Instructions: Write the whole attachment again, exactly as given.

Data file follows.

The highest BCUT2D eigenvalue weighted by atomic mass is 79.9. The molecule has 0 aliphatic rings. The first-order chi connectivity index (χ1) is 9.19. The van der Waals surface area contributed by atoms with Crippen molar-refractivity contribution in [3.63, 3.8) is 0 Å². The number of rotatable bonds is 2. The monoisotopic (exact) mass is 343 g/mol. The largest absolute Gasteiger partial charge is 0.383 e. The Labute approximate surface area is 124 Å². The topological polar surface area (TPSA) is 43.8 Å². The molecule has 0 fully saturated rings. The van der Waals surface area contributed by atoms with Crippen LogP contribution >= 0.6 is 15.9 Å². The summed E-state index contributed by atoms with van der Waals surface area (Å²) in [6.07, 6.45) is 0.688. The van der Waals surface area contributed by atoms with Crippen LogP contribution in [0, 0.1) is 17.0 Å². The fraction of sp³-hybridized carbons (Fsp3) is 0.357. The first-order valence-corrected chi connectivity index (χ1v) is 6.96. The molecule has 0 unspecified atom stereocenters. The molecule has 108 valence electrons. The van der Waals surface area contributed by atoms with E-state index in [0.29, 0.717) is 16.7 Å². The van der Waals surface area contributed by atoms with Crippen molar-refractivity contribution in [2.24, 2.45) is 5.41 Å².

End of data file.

The highest BCUT2D eigenvalue weighted by atomic mass is 79.9. The molecule has 0 aliphatic rings. The first-order chi connectivity index (χ1) is 9.19. The van der Waals surface area contributed by atoms with Crippen molar-refractivity contribution in [3.63, 3.8) is 0 Å². The number of rotatable bonds is 2. The monoisotopic (exact) mass is 343 g/mol. The largest absolute Gasteiger partial charge is 0.383 e. The Labute approximate surface area is 124 Å². The topological polar surface area (TPSA) is 43.8 Å². The molecule has 0 fully saturated rings. The van der Waals surface area contributed by atoms with Crippen LogP contribution >= 0.6 is 15.9 Å². The summed E-state index contributed by atoms with van der Waals surface area (Å²) in [6.07, 6.45) is 0.688. The van der Waals surface area contributed by atoms with Crippen LogP contribution in [0, 0.1) is 17.0 Å². The fraction of sp³-hybridized carbons (Fsp3) is 0.357. The first-order valence-corrected chi connectivity index (χ1v) is 6.96. The molecule has 0 unspecified atom stereocenters. The molecule has 108 valence electrons. The van der Waals surface area contributed by atoms with E-state index in [0.29, 0.717) is 16.7 Å². The van der Waals surface area contributed by atoms with Crippen molar-refractivity contribution in [2.24, 2.45) is 5.41 Å².